Physicians’ attitudes toward, use of, and perceived barriers to clinical guidelines: a survey among Swiss physicians
Authors Birrenbach T, Kraehenmann S, Perrig M, Berendonk C, Huwendiek S
Received 16 June 2016
Accepted for publication 6 October 2016
Published 13 December 2016 Volume 2016:7 Pages 673—680
Checked for plagiarism Yes
Review by Single-blind
Peer reviewers approved by Dr Shakila Srikumar
Peer reviewer comments 3
Editor who approved publication: Dr Anwarul Azim Majumder
Tanja Birrenbach,1 Simone Kraehenmann,1 Martin Perrig,1 Christoph Berendonk,2 Soeren Huwendiek2
1Department of General Internal Medicine, Inselspital, Bern University Hospital, University of Bern, Bern, Switzerland; 2Department of Assessment and Evaluation, Institute of Medical Education, Medical Faculty Bern, Bern, Switzerland
Background: Little is known about the attitudes toward, use of, and perceived barriers to clinical guidelines in Switzerland, a country with no national guideline agency. Moreover, there is no available data on the objective assessment of guideline knowledge in Switzerland. Therefore, we conducted a study at a large university’s Department of General Internal Medicine in Switzerland to assess physicians’ attitudes toward, use of, perceived barriers to, and knowledge of clinical guidelines.
Participants and methods: Ninety-six physicians (residents, n=78, and attendings, n=18) were invited to take part in a survey. Attitudes toward, self-reported use of, and barriers hindering adherence to the clinical guidelines were assessed using established scales and frameworks. Knowledge of the guidelines was objectively tested in a written assessment comprising of 14 multiple-choice and 3 short answer case-based questions.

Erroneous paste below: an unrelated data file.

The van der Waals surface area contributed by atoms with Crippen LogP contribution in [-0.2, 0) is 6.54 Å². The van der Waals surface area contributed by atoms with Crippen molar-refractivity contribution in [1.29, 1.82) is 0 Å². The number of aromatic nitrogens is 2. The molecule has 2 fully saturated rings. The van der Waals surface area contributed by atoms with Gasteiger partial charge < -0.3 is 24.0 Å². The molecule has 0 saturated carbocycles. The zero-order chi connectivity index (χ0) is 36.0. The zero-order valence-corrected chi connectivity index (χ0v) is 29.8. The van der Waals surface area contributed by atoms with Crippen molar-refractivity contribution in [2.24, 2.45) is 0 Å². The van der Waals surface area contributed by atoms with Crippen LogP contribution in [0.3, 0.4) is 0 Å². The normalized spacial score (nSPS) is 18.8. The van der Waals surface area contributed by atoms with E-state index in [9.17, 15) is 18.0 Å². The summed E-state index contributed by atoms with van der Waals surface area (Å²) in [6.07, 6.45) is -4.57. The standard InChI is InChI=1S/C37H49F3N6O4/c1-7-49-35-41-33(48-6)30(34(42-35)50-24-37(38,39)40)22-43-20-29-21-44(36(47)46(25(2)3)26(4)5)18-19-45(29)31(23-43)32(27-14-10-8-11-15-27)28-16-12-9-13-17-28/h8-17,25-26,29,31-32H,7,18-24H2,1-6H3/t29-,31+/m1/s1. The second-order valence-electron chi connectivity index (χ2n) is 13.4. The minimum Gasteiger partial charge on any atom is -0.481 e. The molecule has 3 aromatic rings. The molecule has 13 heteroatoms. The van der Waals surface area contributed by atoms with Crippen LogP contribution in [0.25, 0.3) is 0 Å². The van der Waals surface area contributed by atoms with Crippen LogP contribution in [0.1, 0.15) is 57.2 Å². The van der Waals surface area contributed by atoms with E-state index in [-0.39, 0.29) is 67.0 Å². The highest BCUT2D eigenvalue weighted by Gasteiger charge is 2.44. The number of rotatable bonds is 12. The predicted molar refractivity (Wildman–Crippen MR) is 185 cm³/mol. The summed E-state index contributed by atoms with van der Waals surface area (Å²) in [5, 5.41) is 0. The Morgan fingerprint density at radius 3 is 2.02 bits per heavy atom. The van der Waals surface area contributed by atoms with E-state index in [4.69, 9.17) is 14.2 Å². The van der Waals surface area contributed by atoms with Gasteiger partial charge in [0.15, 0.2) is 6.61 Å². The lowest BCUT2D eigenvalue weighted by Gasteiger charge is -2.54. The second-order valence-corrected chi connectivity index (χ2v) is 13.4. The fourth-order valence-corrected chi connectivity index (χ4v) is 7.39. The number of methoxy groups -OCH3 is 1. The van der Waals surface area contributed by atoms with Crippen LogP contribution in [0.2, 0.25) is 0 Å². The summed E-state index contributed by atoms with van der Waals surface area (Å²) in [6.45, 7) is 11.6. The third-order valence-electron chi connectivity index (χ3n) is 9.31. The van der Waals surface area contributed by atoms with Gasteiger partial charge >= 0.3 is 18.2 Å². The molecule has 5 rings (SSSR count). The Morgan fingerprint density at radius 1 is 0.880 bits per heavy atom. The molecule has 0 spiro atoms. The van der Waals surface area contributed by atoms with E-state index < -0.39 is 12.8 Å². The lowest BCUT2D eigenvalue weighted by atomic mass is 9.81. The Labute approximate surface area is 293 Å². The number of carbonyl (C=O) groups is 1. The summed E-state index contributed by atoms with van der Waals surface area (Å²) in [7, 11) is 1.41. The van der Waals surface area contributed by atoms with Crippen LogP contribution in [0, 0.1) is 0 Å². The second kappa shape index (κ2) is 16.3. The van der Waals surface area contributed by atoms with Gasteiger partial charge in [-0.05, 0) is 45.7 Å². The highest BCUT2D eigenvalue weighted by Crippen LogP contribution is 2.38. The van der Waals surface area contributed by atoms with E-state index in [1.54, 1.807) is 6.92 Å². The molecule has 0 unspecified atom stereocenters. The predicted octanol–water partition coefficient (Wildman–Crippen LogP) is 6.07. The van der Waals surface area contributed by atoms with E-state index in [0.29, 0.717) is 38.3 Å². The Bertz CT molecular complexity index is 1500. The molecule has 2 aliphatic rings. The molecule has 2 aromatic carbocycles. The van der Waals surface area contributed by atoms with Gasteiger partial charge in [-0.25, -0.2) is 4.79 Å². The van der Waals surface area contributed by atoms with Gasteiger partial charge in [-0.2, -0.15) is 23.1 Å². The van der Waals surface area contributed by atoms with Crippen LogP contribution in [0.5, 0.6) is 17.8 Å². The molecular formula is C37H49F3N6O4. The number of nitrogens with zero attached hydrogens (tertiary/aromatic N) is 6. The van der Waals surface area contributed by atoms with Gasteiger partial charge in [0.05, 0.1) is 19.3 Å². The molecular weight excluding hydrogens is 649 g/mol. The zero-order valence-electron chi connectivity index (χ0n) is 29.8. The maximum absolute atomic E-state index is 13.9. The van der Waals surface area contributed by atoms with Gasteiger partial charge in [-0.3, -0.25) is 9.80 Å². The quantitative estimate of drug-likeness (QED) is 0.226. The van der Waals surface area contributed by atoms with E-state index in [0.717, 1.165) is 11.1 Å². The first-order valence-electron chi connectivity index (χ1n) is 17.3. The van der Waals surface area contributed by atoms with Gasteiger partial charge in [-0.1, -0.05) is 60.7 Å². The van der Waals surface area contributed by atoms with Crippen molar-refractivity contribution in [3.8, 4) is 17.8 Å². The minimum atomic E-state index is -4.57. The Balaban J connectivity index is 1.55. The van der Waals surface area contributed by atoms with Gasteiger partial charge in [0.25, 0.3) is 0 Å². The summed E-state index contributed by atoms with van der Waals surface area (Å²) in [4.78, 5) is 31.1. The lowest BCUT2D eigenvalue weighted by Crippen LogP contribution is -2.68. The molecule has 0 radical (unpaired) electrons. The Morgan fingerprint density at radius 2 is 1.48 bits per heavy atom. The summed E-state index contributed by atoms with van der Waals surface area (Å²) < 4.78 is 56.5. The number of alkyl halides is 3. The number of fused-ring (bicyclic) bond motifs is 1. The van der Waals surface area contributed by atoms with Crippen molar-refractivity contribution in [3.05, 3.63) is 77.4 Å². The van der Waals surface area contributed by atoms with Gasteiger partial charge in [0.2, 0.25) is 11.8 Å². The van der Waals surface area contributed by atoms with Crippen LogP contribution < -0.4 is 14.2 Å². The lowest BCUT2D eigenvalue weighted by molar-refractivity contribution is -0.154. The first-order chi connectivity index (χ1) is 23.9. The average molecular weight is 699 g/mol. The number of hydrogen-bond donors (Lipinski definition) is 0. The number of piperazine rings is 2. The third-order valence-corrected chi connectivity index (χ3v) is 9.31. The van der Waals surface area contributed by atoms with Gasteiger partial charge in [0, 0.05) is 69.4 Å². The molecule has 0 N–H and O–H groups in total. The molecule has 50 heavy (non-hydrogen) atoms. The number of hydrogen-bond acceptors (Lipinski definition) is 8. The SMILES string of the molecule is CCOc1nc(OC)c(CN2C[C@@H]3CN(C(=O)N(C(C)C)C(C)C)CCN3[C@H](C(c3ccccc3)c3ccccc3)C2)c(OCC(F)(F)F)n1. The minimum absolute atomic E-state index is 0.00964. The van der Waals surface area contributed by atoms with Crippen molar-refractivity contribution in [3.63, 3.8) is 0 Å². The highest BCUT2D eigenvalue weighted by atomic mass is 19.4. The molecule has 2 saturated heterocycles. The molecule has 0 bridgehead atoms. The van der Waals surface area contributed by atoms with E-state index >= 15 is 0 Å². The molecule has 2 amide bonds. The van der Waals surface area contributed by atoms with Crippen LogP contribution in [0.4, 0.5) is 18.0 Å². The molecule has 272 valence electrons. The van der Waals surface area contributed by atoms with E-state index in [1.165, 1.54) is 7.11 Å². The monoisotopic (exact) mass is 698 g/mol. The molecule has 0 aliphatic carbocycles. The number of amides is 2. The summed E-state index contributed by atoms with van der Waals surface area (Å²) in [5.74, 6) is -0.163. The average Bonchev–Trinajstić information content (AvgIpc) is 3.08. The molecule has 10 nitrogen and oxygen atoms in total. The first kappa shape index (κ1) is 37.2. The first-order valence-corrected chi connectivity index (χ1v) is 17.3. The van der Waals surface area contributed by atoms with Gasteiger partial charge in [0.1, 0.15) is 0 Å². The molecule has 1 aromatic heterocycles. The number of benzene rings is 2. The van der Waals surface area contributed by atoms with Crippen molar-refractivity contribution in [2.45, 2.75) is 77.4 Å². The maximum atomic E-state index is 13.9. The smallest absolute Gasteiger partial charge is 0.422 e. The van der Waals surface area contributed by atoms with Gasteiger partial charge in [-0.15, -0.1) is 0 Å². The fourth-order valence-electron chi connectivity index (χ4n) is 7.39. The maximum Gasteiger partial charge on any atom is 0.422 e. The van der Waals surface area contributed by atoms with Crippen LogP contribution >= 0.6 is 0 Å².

Results: Fifty-five participants completed the survey (residents, n=42, and attendings, n=13; overall response rate 57%). Of these, 50 took part in the knowledge assessment (residents, n=37, and attendings, n=13; overall response rate 52%). Attitudes toward guidelines were favorable. They were considered to be a convenient source of advice (94% agreement), good educational tools (89% agreement), and likely to improve patient quality of care (91% agreement). Self-reported use of guidelines was limited, with only one-third reporting using guidelines often or very often. The main barriers to guideline adherence were identified as lack of guideline awareness and familiarity, applicability of existing guidelines to multimorbid patients, unfavorable guideline factors, and lack of time as well as inertia toward changing previous practice. In the assessment of guideline knowledge, the scores were rather modest (mean ± standard deviation: 60.5%±12.7% correct answers).
Conclusion: In general, this study found favorable physician attitudes toward clinical guidelines. However, several barriers hindering guideline implementation were identified. The importance of improving guideline implementation was supported by modest results in a guideline knowledge test.
Keywords: clinical guidelines, attitudes, barriers, knowledge, survey, physicians
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